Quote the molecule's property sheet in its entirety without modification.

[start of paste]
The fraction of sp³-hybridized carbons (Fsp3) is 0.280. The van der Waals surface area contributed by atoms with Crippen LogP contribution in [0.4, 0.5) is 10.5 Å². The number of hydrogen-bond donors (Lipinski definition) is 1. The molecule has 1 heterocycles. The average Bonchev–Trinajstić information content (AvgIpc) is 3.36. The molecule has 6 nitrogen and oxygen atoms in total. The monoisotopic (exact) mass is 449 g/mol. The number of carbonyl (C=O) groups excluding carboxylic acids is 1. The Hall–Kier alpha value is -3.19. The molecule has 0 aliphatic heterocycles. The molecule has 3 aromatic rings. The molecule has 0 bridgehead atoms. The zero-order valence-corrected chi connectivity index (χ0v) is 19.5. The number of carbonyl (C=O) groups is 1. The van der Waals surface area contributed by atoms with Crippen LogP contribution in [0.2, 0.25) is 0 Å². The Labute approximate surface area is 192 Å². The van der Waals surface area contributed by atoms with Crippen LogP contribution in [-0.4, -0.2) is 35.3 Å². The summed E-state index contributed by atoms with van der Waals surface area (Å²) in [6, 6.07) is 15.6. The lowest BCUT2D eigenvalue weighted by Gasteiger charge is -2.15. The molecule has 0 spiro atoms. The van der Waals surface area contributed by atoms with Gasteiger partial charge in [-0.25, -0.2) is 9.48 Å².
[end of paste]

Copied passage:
The fraction of sp³-hybridized carbons (Fsp3) is 0.280. The van der Waals surface area contributed by atoms with Crippen LogP contribution in [0.4, 0.5) is 10.5 Å². The number of hydrogen-bond donors (Lipinski definition) is 1. The molecule has 1 heterocycles. The average Bonchev–Trinajstić information content (AvgIpc) is 3.36. The molecule has 6 nitrogen and oxygen atoms in total. The monoisotopic (exact) mass is 449 g/mol. The number of carbonyl (C=O) groups excluding carboxylic acids is 1. The Hall–Kier alpha value is -3.19. The molecule has 0 aliphatic heterocycles. The molecule has 3 aromatic rings. The molecule has 0 bridgehead atoms. The zero-order valence-corrected chi connectivity index (χ0v) is 19.5. The number of carbonyl (C=O) groups is 1. The van der Waals surface area contributed by atoms with Crippen LogP contribution in [0.2, 0.25) is 0 Å². The Labute approximate surface area is 192 Å². The van der Waals surface area contributed by atoms with Crippen LogP contribution in [-0.4, -0.2) is 35.3 Å². The summed E-state index contributed by atoms with van der Waals surface area (Å²) in [6, 6.07) is 15.6. The lowest BCUT2D eigenvalue weighted by Gasteiger charge is -2.15. The molecule has 0 spiro atoms. The van der Waals surface area contributed by atoms with Gasteiger partial charge in [-0.25, -0.2) is 9.48 Å².